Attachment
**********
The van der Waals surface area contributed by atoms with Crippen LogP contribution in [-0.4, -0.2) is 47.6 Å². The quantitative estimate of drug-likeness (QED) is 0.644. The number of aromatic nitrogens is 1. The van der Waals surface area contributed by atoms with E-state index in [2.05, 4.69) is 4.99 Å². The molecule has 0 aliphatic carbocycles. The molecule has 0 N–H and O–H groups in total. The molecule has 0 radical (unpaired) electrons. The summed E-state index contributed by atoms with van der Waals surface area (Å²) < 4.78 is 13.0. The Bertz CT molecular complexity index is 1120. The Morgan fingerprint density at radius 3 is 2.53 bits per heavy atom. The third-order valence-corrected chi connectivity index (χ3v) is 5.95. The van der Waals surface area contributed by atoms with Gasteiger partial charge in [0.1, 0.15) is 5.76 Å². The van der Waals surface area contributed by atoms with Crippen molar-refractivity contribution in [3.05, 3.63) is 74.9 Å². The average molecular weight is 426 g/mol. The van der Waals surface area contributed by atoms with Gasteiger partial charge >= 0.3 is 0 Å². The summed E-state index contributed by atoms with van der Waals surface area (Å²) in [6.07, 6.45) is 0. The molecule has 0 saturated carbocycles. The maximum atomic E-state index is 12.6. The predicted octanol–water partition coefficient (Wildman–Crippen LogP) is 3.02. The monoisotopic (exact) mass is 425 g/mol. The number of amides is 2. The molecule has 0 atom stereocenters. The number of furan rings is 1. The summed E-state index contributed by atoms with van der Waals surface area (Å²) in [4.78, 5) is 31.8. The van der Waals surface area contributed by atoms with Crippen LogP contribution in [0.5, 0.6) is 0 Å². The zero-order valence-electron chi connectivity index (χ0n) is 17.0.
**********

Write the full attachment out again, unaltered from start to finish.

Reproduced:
The van der Waals surface area contributed by atoms with Crippen LogP contribution in [-0.4, -0.2) is 47.6 Å². The quantitative estimate of drug-likeness (QED) is 0.644. The number of aromatic nitrogens is 1. The van der Waals surface area contributed by atoms with E-state index in [2.05, 4.69) is 4.99 Å². The molecule has 0 aliphatic carbocycles. The molecule has 0 N–H and O–H groups in total. The molecule has 0 radical (unpaired) electrons. The summed E-state index contributed by atoms with van der Waals surface area (Å²) < 4.78 is 13.0. The Bertz CT molecular complexity index is 1120. The Morgan fingerprint density at radius 3 is 2.53 bits per heavy atom. The third-order valence-corrected chi connectivity index (χ3v) is 5.95. The van der Waals surface area contributed by atoms with Gasteiger partial charge in [0.1, 0.15) is 5.76 Å². The van der Waals surface area contributed by atoms with Crippen molar-refractivity contribution in [3.05, 3.63) is 74.9 Å². The average molecular weight is 426 g/mol. The van der Waals surface area contributed by atoms with Gasteiger partial charge >= 0.3 is 0 Å². The summed E-state index contributed by atoms with van der Waals surface area (Å²) in [6.07, 6.45) is 0. The molecule has 0 saturated carbocycles. The maximum atomic E-state index is 12.6. The predicted octanol–water partition coefficient (Wildman–Crippen LogP) is 3.02. The monoisotopic (exact) mass is 425 g/mol. The number of amides is 2. The molecule has 0 atom stereocenters. The number of furan rings is 1. The summed E-state index contributed by atoms with van der Waals surface area (Å²) in [4.78, 5) is 31.8. The van der Waals surface area contributed by atoms with Crippen LogP contribution in [0.5, 0.6) is 0 Å². The zero-order valence-electron chi connectivity index (χ0n) is 17.0.